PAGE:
To summarize diagnostic challenges facing the pediatrician, there must be a high index of suspicion, especially when parents have concerns about their child's language and social development, and extra attention should be given to subsequent siblings of children with isolated ASD. Pediatricians with adequate training and experience are encouraged to use autism-specific diagnostic tools to make the definitive diagnosis and additional diagnostic tools to search for an etiologic or comorbid disorder. The importance of early diagnosis cannot be overemphasized. If a primary care physician is uncomfortable with making the diagnosis, the child should be promptly referred to a specialist or, preferably, a team of specialists with expertise in the diagnosis of ASD. Primary care physicians seeking assistance with an etiologic diagnosis may additionally request a genetics consultation.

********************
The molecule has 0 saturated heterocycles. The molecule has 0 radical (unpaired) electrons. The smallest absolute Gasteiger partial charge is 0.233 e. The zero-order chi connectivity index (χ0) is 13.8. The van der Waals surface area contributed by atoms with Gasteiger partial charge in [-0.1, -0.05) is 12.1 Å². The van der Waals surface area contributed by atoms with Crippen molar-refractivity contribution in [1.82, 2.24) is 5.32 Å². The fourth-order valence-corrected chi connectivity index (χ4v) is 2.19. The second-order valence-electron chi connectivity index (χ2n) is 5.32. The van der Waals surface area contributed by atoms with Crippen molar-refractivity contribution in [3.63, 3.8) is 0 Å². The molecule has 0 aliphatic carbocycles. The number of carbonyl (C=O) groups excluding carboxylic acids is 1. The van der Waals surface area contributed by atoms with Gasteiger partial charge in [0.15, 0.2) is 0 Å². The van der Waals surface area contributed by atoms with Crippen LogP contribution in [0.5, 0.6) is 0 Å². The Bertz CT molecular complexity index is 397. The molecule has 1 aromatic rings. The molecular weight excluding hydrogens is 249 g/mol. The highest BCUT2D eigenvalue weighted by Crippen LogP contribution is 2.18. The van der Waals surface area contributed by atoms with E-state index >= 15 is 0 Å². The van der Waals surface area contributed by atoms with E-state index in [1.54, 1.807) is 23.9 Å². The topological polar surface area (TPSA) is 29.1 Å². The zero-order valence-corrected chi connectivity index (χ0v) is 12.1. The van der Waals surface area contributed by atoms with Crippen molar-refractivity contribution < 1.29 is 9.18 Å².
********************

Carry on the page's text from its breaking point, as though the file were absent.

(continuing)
The challenge for the pediatrician does not end when the diagnosis of ASD has been made. Unlike some disorders for which there are specific treatment protocols based on abundant research evidence, presently there are no treatment guidelines for ASD published in the general pediatric literature to assist the primary care physician. However, reviews have recently been published in early intervention36 and child psychiatry literature.37 Currently accepted strategies are to improve the overall functional status of the child by enrolling the child in an appropriate and intensive early intervention program that promotes development of communication, social, adaptive, behavioral, and academic skills; decrease maladaptive and repetitive behaviors through use of behavioral and sometimes pharmacologic strategies; and help the family manage the stress associated with raising a child with autism, particularly by providing information about community resources, respite care, and parent support organizations.